Thursday, August 21, 2008

Star Trek Gets A Facelift

I'm a big fan of Star Trek, especially the original series.

Recently I was thinking, how would the original series hold up against contemporary television shows? The scripts and acting were excellent, and the image quality holds up quite well as it was made on 35mm film. I think there is only one area where it would be lacking and that is the special effects. While spectacular for their time (1966-1969), modern audiences are used to computer generated images (CGI). The original series primarily used models and matte paintings, which limited what could be done.

Maybe someone at Paramount studios had the same thought. In 2006 they began syndication of a new version of the original series that was rendered in high definition with new CGI visual effects. Most of the external space shots of the Enterprise and other ships have been redone, and many bridge viewscreen images have been updated. But the live action has for the most part been left original, other than being cleaned up for high definition.

I recently received a DVD set of season one of the original series as a gift. After viewing the season one episodes I decided to buy season two. It seems that Amazon is no longer stocking the original DVD set, but the digitally enhanced version of season 2 was just released, so I bought that instead.

Overall I like the new version. The DVDs are similar to the original set, but have s few more extras. Apparently this was originally planned to be a hybrid DVD/HD-DVD set but the HD-DVD format was dropped when BluRay won the format wars, so the discs are one-sided but unlabeled as if they should be double-sided.

I was afraid that the new effects would be glaring when interspersed with the old footage, but they're pretty subtle. Take, for example, the episode The Doomsday Machine. There is a shot of the USS Constellation lying damaged in space. You can see some rocks or other debris around it, and in one shot a rock actually bounces off the ship's saucer section. This is something that wasn't feasible in the 1960's when they used models of the ship. (In fact, an interesting piece of trivia about this episode is that the model of the USS Constellation was actually a commercial plastic model kit that the effects team purchased, assembled, and added some damage to. The ship's registration number -- NCC-1017, used the included decals from the Enterprise, NCC-1710, with the numbers rearranged).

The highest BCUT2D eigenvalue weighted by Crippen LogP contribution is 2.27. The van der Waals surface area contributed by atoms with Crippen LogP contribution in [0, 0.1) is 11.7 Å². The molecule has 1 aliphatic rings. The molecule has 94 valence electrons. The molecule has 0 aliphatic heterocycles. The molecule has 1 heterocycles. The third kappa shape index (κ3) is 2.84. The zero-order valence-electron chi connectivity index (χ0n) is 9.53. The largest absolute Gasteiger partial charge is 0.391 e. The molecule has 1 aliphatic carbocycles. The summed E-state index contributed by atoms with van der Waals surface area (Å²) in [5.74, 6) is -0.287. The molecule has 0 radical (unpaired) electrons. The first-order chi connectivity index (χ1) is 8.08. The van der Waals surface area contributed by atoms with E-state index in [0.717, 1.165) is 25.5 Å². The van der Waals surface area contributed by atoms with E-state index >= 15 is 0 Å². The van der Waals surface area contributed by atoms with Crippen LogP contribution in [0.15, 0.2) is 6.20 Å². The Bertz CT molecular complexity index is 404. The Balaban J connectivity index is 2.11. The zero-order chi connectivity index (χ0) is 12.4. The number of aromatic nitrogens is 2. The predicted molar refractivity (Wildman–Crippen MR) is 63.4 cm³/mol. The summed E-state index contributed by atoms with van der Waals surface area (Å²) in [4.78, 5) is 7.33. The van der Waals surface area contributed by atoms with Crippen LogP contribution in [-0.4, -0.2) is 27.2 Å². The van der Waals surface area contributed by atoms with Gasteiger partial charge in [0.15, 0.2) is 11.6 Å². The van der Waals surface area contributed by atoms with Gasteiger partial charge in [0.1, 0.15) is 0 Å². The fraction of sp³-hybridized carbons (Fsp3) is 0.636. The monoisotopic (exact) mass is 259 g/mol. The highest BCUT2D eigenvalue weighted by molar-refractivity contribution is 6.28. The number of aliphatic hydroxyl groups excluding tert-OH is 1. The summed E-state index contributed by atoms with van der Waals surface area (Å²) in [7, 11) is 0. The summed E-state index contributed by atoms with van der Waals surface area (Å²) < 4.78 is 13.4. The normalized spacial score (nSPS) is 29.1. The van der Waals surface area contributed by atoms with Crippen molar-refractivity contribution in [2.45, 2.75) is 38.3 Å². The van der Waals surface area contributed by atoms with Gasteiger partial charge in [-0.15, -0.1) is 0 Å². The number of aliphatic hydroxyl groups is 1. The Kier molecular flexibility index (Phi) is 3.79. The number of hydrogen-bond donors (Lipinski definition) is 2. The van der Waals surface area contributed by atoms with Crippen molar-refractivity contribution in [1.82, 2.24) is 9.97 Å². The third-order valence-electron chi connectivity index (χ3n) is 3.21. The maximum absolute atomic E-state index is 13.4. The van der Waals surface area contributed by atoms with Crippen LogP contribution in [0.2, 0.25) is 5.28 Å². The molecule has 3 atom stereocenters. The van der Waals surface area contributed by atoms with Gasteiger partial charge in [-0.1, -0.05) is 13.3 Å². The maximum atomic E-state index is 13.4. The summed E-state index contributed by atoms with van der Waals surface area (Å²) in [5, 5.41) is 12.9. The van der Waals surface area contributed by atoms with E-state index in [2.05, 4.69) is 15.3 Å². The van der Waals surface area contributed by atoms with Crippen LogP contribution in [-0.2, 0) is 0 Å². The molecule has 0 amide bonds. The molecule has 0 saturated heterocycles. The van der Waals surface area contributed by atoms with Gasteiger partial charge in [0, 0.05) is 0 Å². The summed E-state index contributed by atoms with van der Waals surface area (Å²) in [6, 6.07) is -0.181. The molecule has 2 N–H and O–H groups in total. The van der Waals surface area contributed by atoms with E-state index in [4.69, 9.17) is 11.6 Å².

The digitally remastered version was controversial among Star Trek fans. Some felt it was tampering with perfection. After viewing a few of the episodes, I like it.

Although it is hard to believe, there are people who have never watched the original series. If the digitally remastered series exposes more people to the show (either on television or by purchasing DVDs) then its a good thing for Star Trek fandom.

So when it comes time for me to buy the season three DVD set, which version will I go for -- the original or enhanced? I think it will be the enhanced version. (That's assuming I buy the third season at all; it's definitely the poorest of the show's three seasons. But then again maybe new special effects can salvage my choice for the worst episode of the series The Lights of Zetar).

You can get the Star Trek DVDs as individual discs, boxed sets for each season, or as a boxed set of all three seasons. It's available from a number of sources such as Best Buy, Future Shop, or on-line from Amazon.

Wikipedia has more on the remastered series under the entry for the original series.

Youtube also has some clips of the new CGI scenes, including some side by side comparisons of the old and new.

No comments: